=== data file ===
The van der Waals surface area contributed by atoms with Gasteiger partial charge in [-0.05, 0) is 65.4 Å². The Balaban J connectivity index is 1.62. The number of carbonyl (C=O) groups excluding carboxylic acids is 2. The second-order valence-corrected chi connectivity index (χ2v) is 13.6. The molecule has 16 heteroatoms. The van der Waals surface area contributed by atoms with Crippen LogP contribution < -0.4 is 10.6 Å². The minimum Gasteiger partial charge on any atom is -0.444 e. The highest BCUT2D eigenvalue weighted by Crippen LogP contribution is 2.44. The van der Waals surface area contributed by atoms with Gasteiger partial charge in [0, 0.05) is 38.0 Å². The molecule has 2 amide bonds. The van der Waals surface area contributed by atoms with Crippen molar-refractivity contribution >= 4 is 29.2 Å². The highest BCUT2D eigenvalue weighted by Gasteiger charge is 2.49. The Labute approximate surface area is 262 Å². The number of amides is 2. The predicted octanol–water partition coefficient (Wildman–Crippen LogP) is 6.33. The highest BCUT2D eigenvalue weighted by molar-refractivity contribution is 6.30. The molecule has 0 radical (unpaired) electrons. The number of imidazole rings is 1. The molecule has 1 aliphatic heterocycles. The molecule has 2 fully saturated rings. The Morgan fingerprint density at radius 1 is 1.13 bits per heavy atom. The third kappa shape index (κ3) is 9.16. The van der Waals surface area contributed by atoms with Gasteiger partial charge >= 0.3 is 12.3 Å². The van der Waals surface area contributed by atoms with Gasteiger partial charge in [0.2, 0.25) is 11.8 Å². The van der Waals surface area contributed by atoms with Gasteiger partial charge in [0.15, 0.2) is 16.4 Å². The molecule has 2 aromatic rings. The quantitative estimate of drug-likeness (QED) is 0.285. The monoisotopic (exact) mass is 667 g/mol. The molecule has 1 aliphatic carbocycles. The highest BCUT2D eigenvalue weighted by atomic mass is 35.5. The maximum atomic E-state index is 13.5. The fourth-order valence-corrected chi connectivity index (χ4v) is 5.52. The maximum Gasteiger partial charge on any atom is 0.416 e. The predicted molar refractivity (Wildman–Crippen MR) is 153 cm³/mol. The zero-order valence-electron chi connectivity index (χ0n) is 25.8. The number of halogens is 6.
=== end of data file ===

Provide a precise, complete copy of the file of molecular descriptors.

The van der Waals surface area contributed by atoms with Gasteiger partial charge in [-0.05, 0) is 65.4 Å². The Balaban J connectivity index is 1.62. The number of carbonyl (C=O) groups excluding carboxylic acids is 2. The second-order valence-corrected chi connectivity index (χ2v) is 13.6. The molecule has 16 heteroatoms. The van der Waals surface area contributed by atoms with Crippen LogP contribution < -0.4 is 10.6 Å². The minimum Gasteiger partial charge on any atom is -0.444 e. The highest BCUT2D eigenvalue weighted by Crippen LogP contribution is 2.44. The van der Waals surface area contributed by atoms with Gasteiger partial charge in [0, 0.05) is 38.0 Å². The molecule has 2 amide bonds. The van der Waals surface area contributed by atoms with Crippen molar-refractivity contribution >= 4 is 29.2 Å². The highest BCUT2D eigenvalue weighted by Gasteiger charge is 2.49. The Labute approximate surface area is 262 Å². The number of amides is 2. The predicted octanol–water partition coefficient (Wildman–Crippen LogP) is 6.33. The highest BCUT2D eigenvalue weighted by molar-refractivity contribution is 6.30. The molecule has 0 radical (unpaired) electrons. The number of imidazole rings is 1. The molecule has 1 aliphatic heterocycles. The molecule has 2 fully saturated rings. The Morgan fingerprint density at radius 1 is 1.13 bits per heavy atom. The third kappa shape index (κ3) is 9.16. The van der Waals surface area contributed by atoms with Gasteiger partial charge >= 0.3 is 12.3 Å². The van der Waals surface area contributed by atoms with Gasteiger partial charge in [0.2, 0.25) is 11.8 Å². The van der Waals surface area contributed by atoms with Gasteiger partial charge in [0.15, 0.2) is 16.4 Å². The molecule has 2 aromatic rings. The quantitative estimate of drug-likeness (QED) is 0.285. The monoisotopic (exact) mass is 667 g/mol. The molecule has 1 aliphatic carbocycles. The highest BCUT2D eigenvalue weighted by atomic mass is 35.5. The maximum atomic E-state index is 13.5. The fourth-order valence-corrected chi connectivity index (χ4v) is 5.52. The maximum Gasteiger partial charge on any atom is 0.416 e. The predicted molar refractivity (Wildman–Crippen MR) is 153 cm³/mol. The zero-order valence-electron chi connectivity index (χ0n) is 25.8. The number of halogens is 6.